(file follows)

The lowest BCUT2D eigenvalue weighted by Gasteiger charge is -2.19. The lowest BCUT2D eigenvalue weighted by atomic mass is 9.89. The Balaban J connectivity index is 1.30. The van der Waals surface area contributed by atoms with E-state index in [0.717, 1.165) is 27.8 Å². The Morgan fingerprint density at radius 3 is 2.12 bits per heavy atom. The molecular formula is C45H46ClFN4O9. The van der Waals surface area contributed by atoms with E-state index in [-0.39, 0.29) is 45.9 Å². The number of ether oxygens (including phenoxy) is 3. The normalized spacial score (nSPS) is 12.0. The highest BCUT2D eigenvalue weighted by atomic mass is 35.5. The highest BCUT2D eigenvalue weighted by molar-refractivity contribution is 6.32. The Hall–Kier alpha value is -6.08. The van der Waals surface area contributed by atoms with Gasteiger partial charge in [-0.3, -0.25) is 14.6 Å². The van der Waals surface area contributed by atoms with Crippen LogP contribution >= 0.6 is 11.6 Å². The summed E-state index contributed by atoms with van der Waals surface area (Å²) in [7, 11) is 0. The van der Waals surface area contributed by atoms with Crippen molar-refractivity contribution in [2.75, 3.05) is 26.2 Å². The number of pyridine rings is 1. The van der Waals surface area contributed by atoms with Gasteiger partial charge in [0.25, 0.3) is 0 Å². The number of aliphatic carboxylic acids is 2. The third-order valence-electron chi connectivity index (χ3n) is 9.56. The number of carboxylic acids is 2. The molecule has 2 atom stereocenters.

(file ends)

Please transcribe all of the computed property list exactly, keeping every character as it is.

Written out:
The lowest BCUT2D eigenvalue weighted by Gasteiger charge is -2.19. The lowest BCUT2D eigenvalue weighted by atomic mass is 9.89. The Balaban J connectivity index is 1.30. The van der Waals surface area contributed by atoms with E-state index in [0.717, 1.165) is 27.8 Å². The Morgan fingerprint density at radius 3 is 2.12 bits per heavy atom. The molecular formula is C45H46ClFN4O9. The van der Waals surface area contributed by atoms with E-state index in [-0.39, 0.29) is 45.9 Å². The number of ether oxygens (including phenoxy) is 3. The normalized spacial score (nSPS) is 12.0. The highest BCUT2D eigenvalue weighted by atomic mass is 35.5. The highest BCUT2D eigenvalue weighted by molar-refractivity contribution is 6.32. The Hall–Kier alpha value is -6.08. The van der Waals surface area contributed by atoms with Gasteiger partial charge in [-0.3, -0.25) is 14.6 Å². The van der Waals surface area contributed by atoms with Crippen LogP contribution >= 0.6 is 11.6 Å². The summed E-state index contributed by atoms with van der Waals surface area (Å²) in [7, 11) is 0. The van der Waals surface area contributed by atoms with Crippen molar-refractivity contribution in [2.75, 3.05) is 26.2 Å². The number of pyridine rings is 1. The van der Waals surface area contributed by atoms with Gasteiger partial charge in [0.25, 0.3) is 0 Å². The number of aliphatic carboxylic acids is 2. The third-order valence-electron chi connectivity index (χ3n) is 9.56. The number of carboxylic acids is 2. The molecule has 2 atom stereocenters.